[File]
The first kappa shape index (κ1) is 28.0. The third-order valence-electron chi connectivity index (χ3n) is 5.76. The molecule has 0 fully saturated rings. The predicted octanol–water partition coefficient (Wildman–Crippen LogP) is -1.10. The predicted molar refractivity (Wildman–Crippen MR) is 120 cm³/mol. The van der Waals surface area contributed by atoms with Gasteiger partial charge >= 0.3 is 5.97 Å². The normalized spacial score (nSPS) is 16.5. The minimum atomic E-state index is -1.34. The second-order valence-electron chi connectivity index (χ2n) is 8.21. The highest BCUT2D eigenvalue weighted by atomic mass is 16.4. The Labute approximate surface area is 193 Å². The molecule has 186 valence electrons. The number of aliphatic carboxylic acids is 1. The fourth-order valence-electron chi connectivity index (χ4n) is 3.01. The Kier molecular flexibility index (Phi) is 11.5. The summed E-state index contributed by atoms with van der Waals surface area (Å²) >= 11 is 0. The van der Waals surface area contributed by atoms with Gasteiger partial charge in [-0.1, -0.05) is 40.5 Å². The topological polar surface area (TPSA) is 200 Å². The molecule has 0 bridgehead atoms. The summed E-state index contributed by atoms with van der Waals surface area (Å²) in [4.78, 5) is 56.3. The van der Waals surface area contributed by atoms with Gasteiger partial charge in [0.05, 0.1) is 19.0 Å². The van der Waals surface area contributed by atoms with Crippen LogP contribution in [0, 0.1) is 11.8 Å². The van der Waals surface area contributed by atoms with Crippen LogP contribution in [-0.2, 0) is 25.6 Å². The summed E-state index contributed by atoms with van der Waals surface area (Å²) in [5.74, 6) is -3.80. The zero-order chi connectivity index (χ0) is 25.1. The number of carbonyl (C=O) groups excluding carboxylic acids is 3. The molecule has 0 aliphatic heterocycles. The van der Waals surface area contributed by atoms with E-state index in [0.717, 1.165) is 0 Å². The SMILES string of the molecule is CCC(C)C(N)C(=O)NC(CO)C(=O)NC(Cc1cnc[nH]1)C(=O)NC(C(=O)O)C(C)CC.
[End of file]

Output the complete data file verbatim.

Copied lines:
The first kappa shape index (κ1) is 28.0. The third-order valence-electron chi connectivity index (χ3n) is 5.76. The molecule has 0 fully saturated rings. The predicted octanol–water partition coefficient (Wildman–Crippen LogP) is -1.10. The predicted molar refractivity (Wildman–Crippen MR) is 120 cm³/mol. The van der Waals surface area contributed by atoms with Gasteiger partial charge >= 0.3 is 5.97 Å². The normalized spacial score (nSPS) is 16.5. The minimum atomic E-state index is -1.34. The second-order valence-electron chi connectivity index (χ2n) is 8.21. The highest BCUT2D eigenvalue weighted by atomic mass is 16.4. The Labute approximate surface area is 193 Å². The molecule has 186 valence electrons. The number of aliphatic carboxylic acids is 1. The fourth-order valence-electron chi connectivity index (χ4n) is 3.01. The Kier molecular flexibility index (Phi) is 11.5. The summed E-state index contributed by atoms with van der Waals surface area (Å²) >= 11 is 0. The van der Waals surface area contributed by atoms with Gasteiger partial charge in [-0.1, -0.05) is 40.5 Å². The topological polar surface area (TPSA) is 200 Å². The molecule has 0 bridgehead atoms. The summed E-state index contributed by atoms with van der Waals surface area (Å²) in [4.78, 5) is 56.3. The van der Waals surface area contributed by atoms with Gasteiger partial charge in [0.05, 0.1) is 19.0 Å². The van der Waals surface area contributed by atoms with Crippen LogP contribution in [0, 0.1) is 11.8 Å². The van der Waals surface area contributed by atoms with Crippen LogP contribution in [-0.2, 0) is 25.6 Å². The summed E-state index contributed by atoms with van der Waals surface area (Å²) in [5.74, 6) is -3.80. The zero-order chi connectivity index (χ0) is 25.1. The number of carbonyl (C=O) groups excluding carboxylic acids is 3. The molecule has 0 aliphatic heterocycles. The van der Waals surface area contributed by atoms with E-state index in [0.717, 1.165) is 0 Å². The SMILES string of the molecule is CCC(C)C(N)C(=O)NC(CO)C(=O)NC(Cc1cnc[nH]1)C(=O)NC(C(=O)O)C(C)CC.